Not Mobile-Responsive: If your site doesn’t scale to fit on a mobile device, it’s a sure-signal you’re not investing in your website, and even if your site meets your customer’s goal today, it likely won’t down the road. A non-responsive website is a bit like a house with several broken windows; a signal that no one is home.
Aggressive Popups: While tolerance has risen for popups, keep in mind it’s still an interruption. It’s in your best interest to make that interruption as politely as possible. Avoid multiple popups on one screen, which is particularly frustrating on mobile devices—check your settings, sometimes you can set the popup to only reveal itself to users on full-browsers. Also avoid popups that completely obfuscate the content, and make it easy for the customer to close the popup and get back to their task at hand. The best popups appear exactly when a customer wants the option, coupon code, or product offering you are promoting.
Confusing or Hidden Navigation: Some websites forgo traditional primary navigation for a “hamburger” or collapsed menu in an attempt to appeal to mobile device audiences. While this cleans up the header of your site, it actually makes it harder for customers to find what they are looking for quickly. If you do have a primary navigation, avoid naming sections after confusing or marketing language. Even if your company uses branded terms for services, consider using a more commonly understood naming system. Keep in mind customers won’t experience your site in a linear fashion. They will most likely perform a search and land immediately on an internal page. It’s critical for your navigation to make sense no matter how a customer arrived on your site.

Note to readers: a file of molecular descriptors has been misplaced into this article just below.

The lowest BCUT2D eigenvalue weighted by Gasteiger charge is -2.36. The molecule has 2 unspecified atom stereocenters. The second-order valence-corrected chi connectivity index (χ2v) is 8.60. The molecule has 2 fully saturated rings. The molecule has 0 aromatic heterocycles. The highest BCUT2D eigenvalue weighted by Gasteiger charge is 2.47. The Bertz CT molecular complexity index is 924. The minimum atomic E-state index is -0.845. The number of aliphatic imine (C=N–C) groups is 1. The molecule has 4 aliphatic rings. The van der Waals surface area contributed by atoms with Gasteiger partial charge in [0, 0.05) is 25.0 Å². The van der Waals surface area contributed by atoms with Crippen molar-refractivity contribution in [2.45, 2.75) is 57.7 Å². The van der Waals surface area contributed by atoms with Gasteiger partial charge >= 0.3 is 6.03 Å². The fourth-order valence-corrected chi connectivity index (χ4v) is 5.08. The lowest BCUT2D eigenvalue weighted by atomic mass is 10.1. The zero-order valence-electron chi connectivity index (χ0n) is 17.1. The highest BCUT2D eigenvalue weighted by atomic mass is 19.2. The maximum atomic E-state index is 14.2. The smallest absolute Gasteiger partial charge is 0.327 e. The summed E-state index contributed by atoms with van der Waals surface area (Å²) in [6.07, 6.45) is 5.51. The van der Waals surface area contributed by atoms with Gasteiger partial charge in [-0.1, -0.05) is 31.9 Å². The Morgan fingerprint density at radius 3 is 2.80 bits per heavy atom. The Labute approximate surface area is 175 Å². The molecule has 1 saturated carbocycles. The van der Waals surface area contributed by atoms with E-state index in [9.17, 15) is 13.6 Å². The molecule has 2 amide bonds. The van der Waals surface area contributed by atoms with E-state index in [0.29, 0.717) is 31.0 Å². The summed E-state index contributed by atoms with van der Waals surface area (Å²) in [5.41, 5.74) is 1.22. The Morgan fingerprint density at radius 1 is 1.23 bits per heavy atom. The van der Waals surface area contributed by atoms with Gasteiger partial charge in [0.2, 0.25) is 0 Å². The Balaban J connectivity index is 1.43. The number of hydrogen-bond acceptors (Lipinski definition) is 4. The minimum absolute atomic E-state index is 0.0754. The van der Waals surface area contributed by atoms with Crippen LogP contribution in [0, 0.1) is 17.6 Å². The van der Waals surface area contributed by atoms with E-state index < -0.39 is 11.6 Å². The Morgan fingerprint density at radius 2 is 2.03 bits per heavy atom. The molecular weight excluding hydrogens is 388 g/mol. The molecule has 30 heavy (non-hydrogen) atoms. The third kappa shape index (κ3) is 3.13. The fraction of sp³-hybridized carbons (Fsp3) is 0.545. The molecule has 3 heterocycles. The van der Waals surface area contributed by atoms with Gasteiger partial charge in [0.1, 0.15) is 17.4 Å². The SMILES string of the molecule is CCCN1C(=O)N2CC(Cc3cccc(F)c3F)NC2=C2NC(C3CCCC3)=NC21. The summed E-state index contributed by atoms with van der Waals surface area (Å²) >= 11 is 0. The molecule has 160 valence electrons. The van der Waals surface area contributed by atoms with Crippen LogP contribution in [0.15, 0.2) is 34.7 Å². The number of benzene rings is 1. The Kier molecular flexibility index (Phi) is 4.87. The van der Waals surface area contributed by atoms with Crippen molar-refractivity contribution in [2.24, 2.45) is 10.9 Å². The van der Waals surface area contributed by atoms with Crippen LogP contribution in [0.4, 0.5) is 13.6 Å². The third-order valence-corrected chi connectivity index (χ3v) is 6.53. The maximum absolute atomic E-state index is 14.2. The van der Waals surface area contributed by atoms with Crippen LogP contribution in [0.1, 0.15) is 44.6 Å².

Forms: Very few forms are monitored with any regularity, and the vast majority of improvements I recommend to clients are related to making forms easier to fill out. Make your form as short as possible, with as much context as you can. Helper text is important, but so is error message text. If you haven’t thought about the forms on your website in awhile, give them a try. Have several teammates fill them out. Ask about oddities and pain points, or even areas where they hesitated.
4. Are there any current trends in creating customer-centered websites?
It should be no surprise that players like Amazon and Google have paved the way for an internet that feels personalized to each and every one of us. You’ve likely had a moment or two when you’ve questioned whether Apple is recording your private conversations because you just had a conversation about Oreos yesterday and now you are seeing Oreo ads on Instagram! I smell a conspiracy. Or, rather, big data.
Because of companies that retarget us with ads, we’ve come to expect a highly personalized experience. From product recommendations to content on a webpage that changes depending on where the customer is located, more user-centric websites rely on tracking customer data and tailoring the digital experience. Few small businesses have the resources to execute personalization well, but you can do this on a much smaller scale by simply committing to auditing and updating the content on your website based on the needs of your customers.
5. What types of changes tend to make the biggest improvement for a site?
The design of your site is important, but the content is even more so. There’s a reason Craigslist still looks like it was built in the 1990s and yet is one of the most highly used reseller websites in use.
I mention this because you might be sitting at your desk, drinking cup number two, bemoaning that you cannot get funding for a redesign. Get off your butt and think about your content. There is always work to be done to make your website’s content even better, even more relevant to your customers.
Bang for your buck, focusing on auditing, organizing, editing, and filling gaps in your content is the best way to spend your time to make your site more customer-centric. Start with a Mari Kondo-style audit. Remind yourself of your target customer, and their goals. Then, add each section of your website to a spreadsheet and label it with “Good,” “To Edit,” “To Scrap,” and “Content Gap.”
Once you’ve assessed the quality of content on your site, start with the easiest tasks first. Archive any useless content that is only distracting your customers from your primary goals. Set a schedule to edit existing content to be even better, and then build out a schedule to create the content that you feel your customers are missing on your site.
If you do nothing else, talk to a customer!